I went to the Arizona Memorial shortly after I first came to this island. I'm not into military history, but I thought it was one of the things I should do. I have the utmost respect for all of the military folks who serve or have served our country, and a deep sense of gratitude most especially to those who paid the ultimate price. So I went, not to do something touristy, but to acknowledge their sacrifice. I got my ticket for the boat out to the memorial, then strolled around the museum and the grounds. In the gift shop I purchased a few post cards and a book for my father, who served in the South Pacific during World War II.
The view from the boat which took us out to the memorial was breathtaking. The path of the first invading planes was pointed out to us, our guide's pointing finger sweeping in an arc, over the mountains and a heavily populated urban landscape, to our own location. His words were eloquent and I suddenly felt vulnerable and more than a little exposed. A small taste of what the first witnesses must have felt on that Sunday morning so long ago.
I didn't see much of the first section of the momorial, as we fellow travelers were bunched together to allow a previous group to board our boat back to the landing. As we moved into the central observation area, we spread out, each of us drawn to one of the arches along the sides. I found myself looking directly into the mounting for a gun turret, visible above the water. The walls of the mounting were draped with flower leis tossed by previous visitors. Following it's rusted lines into the water, I saw small, brilliant yellow fish nibbling at algae on its sides. The day itself was brilliant and the reflection of sky on the water required an adjustment of my vision. With focus came the realization that I could see the ship just below the surface. It was massive and looked almost close enough to touch. Despite our large numbers, there was little sound around me. An occasional whisper or the scrape of a shoe. I think it was then that the reality penetrated: I was standing on a grave.
I moved on to the final room, the shrine room, at the end of the memorial closest to Ford Island. The entire end wall is made up of polished slabs of marble inscribed with the names of those who died on the Arizona that terrible day. I began to read. I saw the name of a boy I went to school with and wondered if this was his father or grandfather, half a world away from where we had known each other. I saw my own family name and my mother's maiden name, and wondered if the kinship was coincidental or if I had distant relatives entombed below. I had read only a small portion of that massive wall. I took a few steps back to try to take in the magnitude of what was before me, but my knees felt watery and I stepped forward again quickly to reassert my balance by grabbing a stanchion supporting velvet ropes. I had not anticipated the emotional impact this place would have on me. I felt small and empty and as sad as I've ever felt in my life. I'm not sure how long I had been crying, but I realized then that my face was wet and my glasses were spattered with tears. I was not alone. Others to my right and my left were wiping their faces with tissue, or unashamedly allowing tears to wash over their faces. One in particular caught my eye. An elderly man, head bowed and shoulders hunched, was visibly shaking as he sobbed. His hands came up to his chest, palms together, and he bowed more deeply, from the waist this time. A younger man joined him, handed him a handkerchief without comment, an gently led him away. I learned later that many Japanese, especially of that generation, make the trip to Hawaii as a pilgrimage of contrition. They feel a very personal responsibility and deep sorrow for the day that still lives in infamy.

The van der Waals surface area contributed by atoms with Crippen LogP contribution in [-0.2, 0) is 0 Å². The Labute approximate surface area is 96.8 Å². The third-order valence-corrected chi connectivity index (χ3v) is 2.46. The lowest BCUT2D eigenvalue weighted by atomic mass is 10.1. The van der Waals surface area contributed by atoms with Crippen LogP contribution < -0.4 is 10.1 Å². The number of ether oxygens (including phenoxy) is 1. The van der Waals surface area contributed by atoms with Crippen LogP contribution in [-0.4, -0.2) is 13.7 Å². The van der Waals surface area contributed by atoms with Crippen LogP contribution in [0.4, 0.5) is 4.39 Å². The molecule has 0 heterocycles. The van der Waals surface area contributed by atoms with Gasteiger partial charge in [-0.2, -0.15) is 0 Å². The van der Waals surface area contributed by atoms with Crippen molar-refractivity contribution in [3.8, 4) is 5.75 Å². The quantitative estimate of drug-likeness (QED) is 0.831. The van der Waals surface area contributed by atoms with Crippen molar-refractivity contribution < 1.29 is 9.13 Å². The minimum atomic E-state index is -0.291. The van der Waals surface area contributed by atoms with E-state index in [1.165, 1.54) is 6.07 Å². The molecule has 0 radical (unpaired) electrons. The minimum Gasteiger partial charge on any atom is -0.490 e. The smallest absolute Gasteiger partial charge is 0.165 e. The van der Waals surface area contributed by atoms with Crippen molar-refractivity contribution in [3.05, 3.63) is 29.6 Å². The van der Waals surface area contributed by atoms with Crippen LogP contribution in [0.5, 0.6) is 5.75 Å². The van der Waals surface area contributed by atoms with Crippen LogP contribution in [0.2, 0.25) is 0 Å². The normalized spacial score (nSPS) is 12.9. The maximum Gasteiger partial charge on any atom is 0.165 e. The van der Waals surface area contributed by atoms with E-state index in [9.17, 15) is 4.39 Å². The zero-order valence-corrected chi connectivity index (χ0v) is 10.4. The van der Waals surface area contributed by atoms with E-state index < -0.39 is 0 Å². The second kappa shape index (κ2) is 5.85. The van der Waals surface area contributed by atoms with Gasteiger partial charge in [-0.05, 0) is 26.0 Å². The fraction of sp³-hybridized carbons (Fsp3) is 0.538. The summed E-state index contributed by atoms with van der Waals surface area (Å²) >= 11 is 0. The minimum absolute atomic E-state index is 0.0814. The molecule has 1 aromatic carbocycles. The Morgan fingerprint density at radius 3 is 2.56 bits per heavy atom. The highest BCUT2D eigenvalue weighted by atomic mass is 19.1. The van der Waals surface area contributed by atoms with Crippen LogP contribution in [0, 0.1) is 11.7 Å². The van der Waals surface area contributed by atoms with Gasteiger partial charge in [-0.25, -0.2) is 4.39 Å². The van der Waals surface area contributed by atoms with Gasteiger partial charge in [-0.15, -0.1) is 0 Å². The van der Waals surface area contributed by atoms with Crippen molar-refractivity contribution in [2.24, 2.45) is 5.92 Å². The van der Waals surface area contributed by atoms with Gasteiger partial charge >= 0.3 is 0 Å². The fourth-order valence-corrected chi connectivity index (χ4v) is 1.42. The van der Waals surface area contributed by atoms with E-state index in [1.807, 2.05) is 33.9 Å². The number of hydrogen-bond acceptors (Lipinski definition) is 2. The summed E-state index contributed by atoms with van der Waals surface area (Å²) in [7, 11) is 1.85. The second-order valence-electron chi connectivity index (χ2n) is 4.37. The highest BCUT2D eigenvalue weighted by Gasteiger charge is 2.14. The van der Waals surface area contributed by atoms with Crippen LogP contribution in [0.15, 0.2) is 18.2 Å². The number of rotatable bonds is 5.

One more memory. As I left the shrine room I paused at the arches opposite my previous viewpoint. My eyes scanned over the busy, working military harbor and turned towards Ford Island. I think I must have gasped audibly at what I was seeing.You may be able to get a sense of it in the picture below. The realization was startling. From where I stood, over the drowned ship, I could easily have swum and then waded ashore. So very close. If they had not been trapped below, if the water hadn't been on fire, if they hadn't been injured by the blasts, they could almost have reached out and touched the land.
The photos are from the USS Arizona Memorial
page of the National Park Service website. Go.
Labels: military history, USS Arizona Memorial, WWII